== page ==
Getting back to the essence of art

By Lin Qi ( China Daily ) Updated: 2014-02-07 10:08:12

Getting back to the essence of art

Paintings and sculptures are shown at ChiFra. Jiang Dong / China Daily

Xu Beihong, Lin Fengmian, Sanyu (Chang Yu) and Wu Guanzhong, are the names that not only represent the development of Chinese oil painting spanning over a century, but also bear witness to a splendid era of the Sino-French artistic exchanges.

Getting back to the essence of art

Louvre wonders come to China 

Getting back to the essence of art

ChiFra art exhibition held in Beijing 

Today, their disciples have teamed up with a dozen French counterparts to share views on common challenges of art in the context of globalization, through the media of oil, pencil and bronze.

ChiFra displays more than 100 works, largely paintings and some sculptures, of Chinese and French artists who are active in their circles. The exhibition, after its weeklong debut at the Avenue des Champs-Elysees that attracted thousands of viewers last October, is now housed at the National Art Museum of China.

Though the communications between the two countries could be traced back to as early as the mid-13th century, it was not until the 1920s that the French art started to significantly influence the Middle Kingdom. The decade saw the first wave of Chinese artists swarming to France, mostly to Paris, to study Western art. They were deeply steeped in the emergence and mingling of various art movements and painting schools, and many later became the pillars of Chinese modern art.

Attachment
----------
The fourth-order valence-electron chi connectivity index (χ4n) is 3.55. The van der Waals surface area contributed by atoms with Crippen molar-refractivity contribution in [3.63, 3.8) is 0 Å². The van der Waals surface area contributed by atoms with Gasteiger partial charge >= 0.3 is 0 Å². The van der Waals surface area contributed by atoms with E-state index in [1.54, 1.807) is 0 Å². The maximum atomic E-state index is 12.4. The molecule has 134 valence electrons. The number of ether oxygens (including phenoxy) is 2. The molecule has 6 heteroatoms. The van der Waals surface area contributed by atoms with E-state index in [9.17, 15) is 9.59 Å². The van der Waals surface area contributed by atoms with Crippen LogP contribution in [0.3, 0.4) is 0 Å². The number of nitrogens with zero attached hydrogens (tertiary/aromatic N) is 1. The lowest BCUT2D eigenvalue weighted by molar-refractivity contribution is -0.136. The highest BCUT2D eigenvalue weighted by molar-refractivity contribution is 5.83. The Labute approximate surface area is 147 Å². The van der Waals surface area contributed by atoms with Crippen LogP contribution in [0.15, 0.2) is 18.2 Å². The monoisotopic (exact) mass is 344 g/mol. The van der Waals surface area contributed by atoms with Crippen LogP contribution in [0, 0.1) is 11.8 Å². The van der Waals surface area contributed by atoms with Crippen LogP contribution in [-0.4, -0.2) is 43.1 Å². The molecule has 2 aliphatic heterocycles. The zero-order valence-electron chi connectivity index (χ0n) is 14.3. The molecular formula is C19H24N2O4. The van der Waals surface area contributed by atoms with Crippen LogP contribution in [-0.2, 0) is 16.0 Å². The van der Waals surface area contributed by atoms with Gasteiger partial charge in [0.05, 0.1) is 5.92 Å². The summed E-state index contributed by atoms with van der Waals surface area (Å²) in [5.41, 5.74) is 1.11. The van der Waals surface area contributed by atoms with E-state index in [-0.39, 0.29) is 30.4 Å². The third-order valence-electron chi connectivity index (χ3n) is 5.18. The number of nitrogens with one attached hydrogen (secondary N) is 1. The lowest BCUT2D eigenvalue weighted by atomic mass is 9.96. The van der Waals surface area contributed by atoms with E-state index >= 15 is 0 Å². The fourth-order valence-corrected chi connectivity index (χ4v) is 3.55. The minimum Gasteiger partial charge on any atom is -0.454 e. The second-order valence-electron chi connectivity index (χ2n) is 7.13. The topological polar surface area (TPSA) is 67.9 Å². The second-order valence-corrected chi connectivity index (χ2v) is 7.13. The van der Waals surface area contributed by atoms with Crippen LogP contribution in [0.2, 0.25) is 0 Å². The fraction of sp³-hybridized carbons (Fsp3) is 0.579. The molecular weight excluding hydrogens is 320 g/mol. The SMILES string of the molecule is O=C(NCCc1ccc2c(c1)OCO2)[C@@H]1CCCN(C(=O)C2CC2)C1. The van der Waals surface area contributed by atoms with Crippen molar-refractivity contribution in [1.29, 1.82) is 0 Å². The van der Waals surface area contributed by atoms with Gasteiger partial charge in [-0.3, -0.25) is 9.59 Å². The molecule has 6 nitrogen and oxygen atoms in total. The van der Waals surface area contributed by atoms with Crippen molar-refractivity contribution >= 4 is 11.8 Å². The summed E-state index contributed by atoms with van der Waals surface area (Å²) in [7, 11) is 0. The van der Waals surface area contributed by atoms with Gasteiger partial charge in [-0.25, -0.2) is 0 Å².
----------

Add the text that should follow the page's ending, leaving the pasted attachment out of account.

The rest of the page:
And these pioneering artists took different approaches to lay a solid foundation of Chinese oil painting: the realist style heralded by Xu Beihong and Yan Wenliang who inherited the academic art traditions, and the plural orientation artists such as Liu Haishu and Pang Xunqin initiated under the impact of modern art.

But ChiFra is far more a reflection upon the past and history. Artists and audiences in both countries can almost touch each other's mind, by gazing closely at the cultural landscapes of the moment.

Deng Xihong, ChiFra's sponsor and president of the France-based Sophia Art Foundation, says the exhibition chose painting as the main medium because they wanted to save the art of painting from being further marginalized.

Getting back to the essence of art

The second half of the 20th century was marked by vibrant artistic adventures, and the concerns about the death of painting were frequently evoked. The exhibition tries to convey the liveliness and fertility of painting as a vehicle of thought and feelings in two separate but well-connected countries. "It's a return to the origin of art, and to the basics of the spirit. It presents a clear cultural identity - artists who stand on the basis of their home cultures and insist on painting," Deng says.

NAMOC's director Fan Di'an says that if art, in the traditional concept, gave a royal portrait of nature; today it is a mirror of society and people's soul. "The dramatic changes of the real world have been providing abundant sources of creation for the Chinese contemporary art.

"The exhibition shows that Chinese artists have been more independent to explore their own styles. They've found many possibilities to express their concerns with the aid of tools as simple and straightforward as either oil paint or ink," he says.

ChiFra will also be held at Shenzhen's Guanshanyue Art Museum and Chongqing Art Museum.

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